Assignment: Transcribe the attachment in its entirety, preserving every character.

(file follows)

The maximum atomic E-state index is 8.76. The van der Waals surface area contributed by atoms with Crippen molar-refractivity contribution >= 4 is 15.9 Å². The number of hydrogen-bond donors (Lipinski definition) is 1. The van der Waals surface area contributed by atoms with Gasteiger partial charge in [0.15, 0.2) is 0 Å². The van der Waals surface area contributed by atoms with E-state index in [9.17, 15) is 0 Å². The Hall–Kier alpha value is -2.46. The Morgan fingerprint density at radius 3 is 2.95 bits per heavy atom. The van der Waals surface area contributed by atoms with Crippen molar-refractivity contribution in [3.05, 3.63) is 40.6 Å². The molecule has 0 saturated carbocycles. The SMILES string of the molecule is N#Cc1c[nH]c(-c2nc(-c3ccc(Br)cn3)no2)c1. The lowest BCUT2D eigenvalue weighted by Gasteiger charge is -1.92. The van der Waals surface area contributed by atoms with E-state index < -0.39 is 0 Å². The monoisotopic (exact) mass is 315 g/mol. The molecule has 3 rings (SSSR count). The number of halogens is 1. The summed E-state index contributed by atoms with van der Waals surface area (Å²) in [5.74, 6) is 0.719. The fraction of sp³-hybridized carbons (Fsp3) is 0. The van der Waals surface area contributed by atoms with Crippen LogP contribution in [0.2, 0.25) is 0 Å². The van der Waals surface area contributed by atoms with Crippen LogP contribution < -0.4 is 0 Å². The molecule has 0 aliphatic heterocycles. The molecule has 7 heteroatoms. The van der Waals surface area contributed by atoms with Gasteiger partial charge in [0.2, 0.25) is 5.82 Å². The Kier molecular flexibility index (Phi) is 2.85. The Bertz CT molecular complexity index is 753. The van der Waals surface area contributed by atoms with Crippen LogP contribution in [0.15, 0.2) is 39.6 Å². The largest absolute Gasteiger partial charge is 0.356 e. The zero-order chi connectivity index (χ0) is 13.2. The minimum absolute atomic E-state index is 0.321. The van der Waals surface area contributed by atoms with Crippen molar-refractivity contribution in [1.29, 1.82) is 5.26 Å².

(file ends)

The maximum atomic E-state index is 8.76. The van der Waals surface area contributed by atoms with Crippen molar-refractivity contribution >= 4 is 15.9 Å². The number of hydrogen-bond donors (Lipinski definition) is 1. The van der Waals surface area contributed by atoms with Gasteiger partial charge in [0.15, 0.2) is 0 Å². The van der Waals surface area contributed by atoms with E-state index in [9.17, 15) is 0 Å². The Hall–Kier alpha value is -2.46. The Morgan fingerprint density at radius 3 is 2.95 bits per heavy atom. The van der Waals surface area contributed by atoms with Crippen molar-refractivity contribution in [3.05, 3.63) is 40.6 Å². The molecule has 0 saturated carbocycles. The SMILES string of the molecule is N#Cc1c[nH]c(-c2nc(-c3ccc(Br)cn3)no2)c1. The lowest BCUT2D eigenvalue weighted by Gasteiger charge is -1.92. The van der Waals surface area contributed by atoms with E-state index < -0.39 is 0 Å². The monoisotopic (exact) mass is 315 g/mol. The molecule has 3 rings (SSSR count). The number of halogens is 1. The summed E-state index contributed by atoms with van der Waals surface area (Å²) in [5.74, 6) is 0.719. The fraction of sp³-hybridized carbons (Fsp3) is 0. The van der Waals surface area contributed by atoms with Crippen LogP contribution in [0.2, 0.25) is 0 Å². The van der Waals surface area contributed by atoms with Crippen LogP contribution < -0.4 is 0 Å². The molecule has 0 aliphatic heterocycles. The molecule has 7 heteroatoms. The van der Waals surface area contributed by atoms with Gasteiger partial charge in [0.2, 0.25) is 5.82 Å². The Kier molecular flexibility index (Phi) is 2.85. The Bertz CT molecular complexity index is 753. The van der Waals surface area contributed by atoms with Crippen LogP contribution in [0.15, 0.2) is 39.6 Å². The largest absolute Gasteiger partial charge is 0.356 e. The zero-order chi connectivity index (χ0) is 13.2. The minimum absolute atomic E-state index is 0.321. The van der Waals surface area contributed by atoms with Crippen molar-refractivity contribution in [1.29, 1.82) is 5.26 Å².